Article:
The Yan Family Business

We are fortunate to have hundreds of amazing Lakeland walks starting from our doorstep, there is something for everyone, leave the car behind, pop your boots on, don't forget your yan2o water bottle and get stomping. Because nothing beats a day adventure out of the fells, fresh air and the epic panoramic views of the lake district.

Fun fact: Broadrayne Farm is 110m above sea level.

In each of our accommodations we provide a OS map with the farm at the centre, in a water proof case and compass.

Here are a few of our favourite walks we would recommend...

Helm Crag

...Otherwise known as Lion & Lamb, 405m above sea level.

Our flagship fell creates the dramatic back drop for most of our photos featuring The Yan.

Head down to the bottom of our drive, to the main road, turn left and immediately right. Stay on this country lane until you pass houses on the left. Turn left, up a tarmac private road, over a cattle grid and passed another 2 hours on your right. Through the field gate and go straight ahead., towards a stream (if you go right you will end u on Steel Fell!). Keep the stream on your left until your see a bridge. Cross this bridge and look up! This is where you are going. Just follow the path up, it Zig Zags in places. At the top turn left to go up to the summit of Helm Crag (turn right if you want to go around to Calf Crag and Grasmere Common). Once at the summit you can descend by going the opposite way you came up. Just follow the well trodden path down to the village.

Helm Crag Grasmere
Dog standing on a rock

Grizedale Tarn

538m above sea level.

Down our drive, turn left and then left again (signpost for Patterdale). This is part of the main Coast to Coast (C2C) route from St Bees in the West to Robin Hood's Bay in the East. Follow this path up, you will reach 2 wooden footbridges and at this point the path splits. They both end up at the same place, but we normally go up the right hand side and down the left. Going up the right you will pass a waterfall, about 50m after this you will see a pile of stones on the left and a footpath, this is your route down if you are doing a circuit. If you continue up you will feel like you're there... you're not keep going over second ridge and you will see the tarn in front of you. To the right is Fairfield (873m), opposite is Dollywaggon Pike (878m) and to your left is Seat Sandal (736m). You can go up Dollywaggon Pike to continue to Helvellyn (950m). We normally go left and up Seat Sandal. It's a bit loose underfoot but fine if you're happy to scrabble a bit. You will get some great views at the top and you can then follow the ridge to come down off the other side and down to the C2C path.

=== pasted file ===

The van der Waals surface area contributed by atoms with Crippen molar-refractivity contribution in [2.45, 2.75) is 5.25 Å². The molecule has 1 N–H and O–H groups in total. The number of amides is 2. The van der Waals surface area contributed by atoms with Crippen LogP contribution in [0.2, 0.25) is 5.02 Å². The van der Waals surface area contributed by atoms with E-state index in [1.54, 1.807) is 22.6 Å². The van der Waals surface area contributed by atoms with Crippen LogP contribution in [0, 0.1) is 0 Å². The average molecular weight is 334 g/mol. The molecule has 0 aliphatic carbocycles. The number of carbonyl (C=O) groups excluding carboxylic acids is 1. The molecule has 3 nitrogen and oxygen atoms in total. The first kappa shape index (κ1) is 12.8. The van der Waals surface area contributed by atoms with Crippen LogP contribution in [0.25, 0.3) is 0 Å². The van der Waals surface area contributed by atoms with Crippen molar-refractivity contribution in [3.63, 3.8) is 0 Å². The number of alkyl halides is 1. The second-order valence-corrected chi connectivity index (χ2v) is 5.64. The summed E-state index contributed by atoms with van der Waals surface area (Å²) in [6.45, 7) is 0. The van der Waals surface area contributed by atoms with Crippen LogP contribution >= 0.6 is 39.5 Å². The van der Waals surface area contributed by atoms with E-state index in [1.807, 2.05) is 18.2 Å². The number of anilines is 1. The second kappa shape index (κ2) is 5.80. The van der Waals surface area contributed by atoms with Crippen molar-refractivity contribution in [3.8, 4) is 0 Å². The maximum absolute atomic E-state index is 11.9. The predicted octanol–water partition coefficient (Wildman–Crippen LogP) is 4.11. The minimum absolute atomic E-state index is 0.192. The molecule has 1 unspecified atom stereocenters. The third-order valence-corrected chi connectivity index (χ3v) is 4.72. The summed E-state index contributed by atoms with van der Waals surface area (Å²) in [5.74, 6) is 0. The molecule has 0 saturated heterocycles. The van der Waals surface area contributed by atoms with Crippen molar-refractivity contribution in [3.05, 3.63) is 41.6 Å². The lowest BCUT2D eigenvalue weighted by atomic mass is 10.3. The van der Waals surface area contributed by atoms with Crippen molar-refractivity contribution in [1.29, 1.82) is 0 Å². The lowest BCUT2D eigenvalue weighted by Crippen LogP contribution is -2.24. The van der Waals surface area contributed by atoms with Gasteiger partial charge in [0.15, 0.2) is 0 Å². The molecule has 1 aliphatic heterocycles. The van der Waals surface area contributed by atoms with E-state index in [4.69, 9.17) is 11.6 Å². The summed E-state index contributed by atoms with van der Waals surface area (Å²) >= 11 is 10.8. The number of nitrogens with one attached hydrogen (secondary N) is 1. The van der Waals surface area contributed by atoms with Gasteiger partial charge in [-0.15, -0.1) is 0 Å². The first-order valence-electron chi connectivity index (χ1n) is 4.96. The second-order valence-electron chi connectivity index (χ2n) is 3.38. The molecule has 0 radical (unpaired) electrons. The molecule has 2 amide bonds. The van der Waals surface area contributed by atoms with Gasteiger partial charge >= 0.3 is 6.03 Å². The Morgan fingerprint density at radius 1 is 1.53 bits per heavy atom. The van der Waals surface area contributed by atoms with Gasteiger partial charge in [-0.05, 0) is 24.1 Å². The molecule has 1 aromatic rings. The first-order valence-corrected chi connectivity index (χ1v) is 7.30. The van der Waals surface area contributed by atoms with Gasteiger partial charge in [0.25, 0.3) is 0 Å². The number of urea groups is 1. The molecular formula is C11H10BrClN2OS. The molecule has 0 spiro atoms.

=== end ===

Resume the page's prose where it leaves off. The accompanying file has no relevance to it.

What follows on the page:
Easdale Tarn

290m above sea level.

Go down to the bottom of the drive, turn left and immediately right down Mill Bridge Lane. Note the stone cottage on your left which was once a Fulling mill for treating the woollen cloth made locally. Go down to the bridge and over, turning sharp left. Keep on this road passing 'Under Helm Farm' and 'Thorney How', until you get to a 'T' junction. At the point you, turn right to join the walks up to Easedale Tarn, follow the road past a number of buildings. You will also pass the entrance to a footpath on you left signposted for Langdale. You will eventually come to a small turning on the left that leads directly onto a footbridge, signposted for Easedale Tarn. Take this turning and go over the bridge.

Follow the clear path that leads you through the wooded area, this is another, smaller stone brudge to cros, follow the path that is straight ahead, and this leads you to a gate. Go through the gate into open farmland, with a large clear track for you to follow.